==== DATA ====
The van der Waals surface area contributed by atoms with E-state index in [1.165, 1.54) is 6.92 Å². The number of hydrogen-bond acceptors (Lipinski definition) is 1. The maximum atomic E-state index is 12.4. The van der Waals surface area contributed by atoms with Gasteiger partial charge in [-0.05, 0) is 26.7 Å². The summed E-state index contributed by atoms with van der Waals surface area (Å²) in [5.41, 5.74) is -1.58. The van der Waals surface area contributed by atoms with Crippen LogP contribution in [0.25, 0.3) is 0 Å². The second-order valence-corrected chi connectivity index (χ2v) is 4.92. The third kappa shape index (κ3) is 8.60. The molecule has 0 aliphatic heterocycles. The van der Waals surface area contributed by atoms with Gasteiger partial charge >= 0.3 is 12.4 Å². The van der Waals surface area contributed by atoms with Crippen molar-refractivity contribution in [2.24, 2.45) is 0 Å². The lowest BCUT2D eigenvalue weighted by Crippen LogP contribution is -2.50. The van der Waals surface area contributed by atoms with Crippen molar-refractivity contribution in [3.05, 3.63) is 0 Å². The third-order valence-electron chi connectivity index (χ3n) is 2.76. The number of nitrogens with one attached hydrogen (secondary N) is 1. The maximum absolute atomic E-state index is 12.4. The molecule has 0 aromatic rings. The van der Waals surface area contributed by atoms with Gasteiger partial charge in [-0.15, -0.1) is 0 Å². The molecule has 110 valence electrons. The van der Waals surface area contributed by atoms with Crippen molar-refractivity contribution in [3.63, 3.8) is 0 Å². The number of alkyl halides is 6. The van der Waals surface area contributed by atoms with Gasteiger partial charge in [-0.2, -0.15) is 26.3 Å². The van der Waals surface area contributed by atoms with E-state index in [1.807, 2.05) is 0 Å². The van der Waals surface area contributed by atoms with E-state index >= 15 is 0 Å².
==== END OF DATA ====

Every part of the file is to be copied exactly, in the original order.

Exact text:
The van der Waals surface area contributed by atoms with E-state index in [1.165, 1.54) is 6.92 Å². The number of hydrogen-bond acceptors (Lipinski definition) is 1. The maximum atomic E-state index is 12.4. The van der Waals surface area contributed by atoms with Gasteiger partial charge in [-0.05, 0) is 26.7 Å². The summed E-state index contributed by atoms with van der Waals surface area (Å²) in [5.41, 5.74) is -1.58. The van der Waals surface area contributed by atoms with Crippen LogP contribution in [0.25, 0.3) is 0 Å². The second-order valence-corrected chi connectivity index (χ2v) is 4.92. The third kappa shape index (κ3) is 8.60. The molecule has 0 aliphatic heterocycles. The van der Waals surface area contributed by atoms with Gasteiger partial charge >= 0.3 is 12.4 Å². The van der Waals surface area contributed by atoms with Crippen molar-refractivity contribution in [2.24, 2.45) is 0 Å². The lowest BCUT2D eigenvalue weighted by Crippen LogP contribution is -2.50. The van der Waals surface area contributed by atoms with Crippen molar-refractivity contribution in [3.05, 3.63) is 0 Å². The third-order valence-electron chi connectivity index (χ3n) is 2.76. The number of nitrogens with one attached hydrogen (secondary N) is 1. The maximum absolute atomic E-state index is 12.4. The molecule has 0 aromatic rings. The van der Waals surface area contributed by atoms with Gasteiger partial charge in [-0.15, -0.1) is 0 Å². The molecule has 110 valence electrons. The van der Waals surface area contributed by atoms with Crippen molar-refractivity contribution in [3.63, 3.8) is 0 Å². The number of alkyl halides is 6. The van der Waals surface area contributed by atoms with Gasteiger partial charge in [-0.2, -0.15) is 26.3 Å². The van der Waals surface area contributed by atoms with E-state index in [1.807, 2.05) is 0 Å². The van der Waals surface area contributed by atoms with E-state index >= 15 is 0 Å².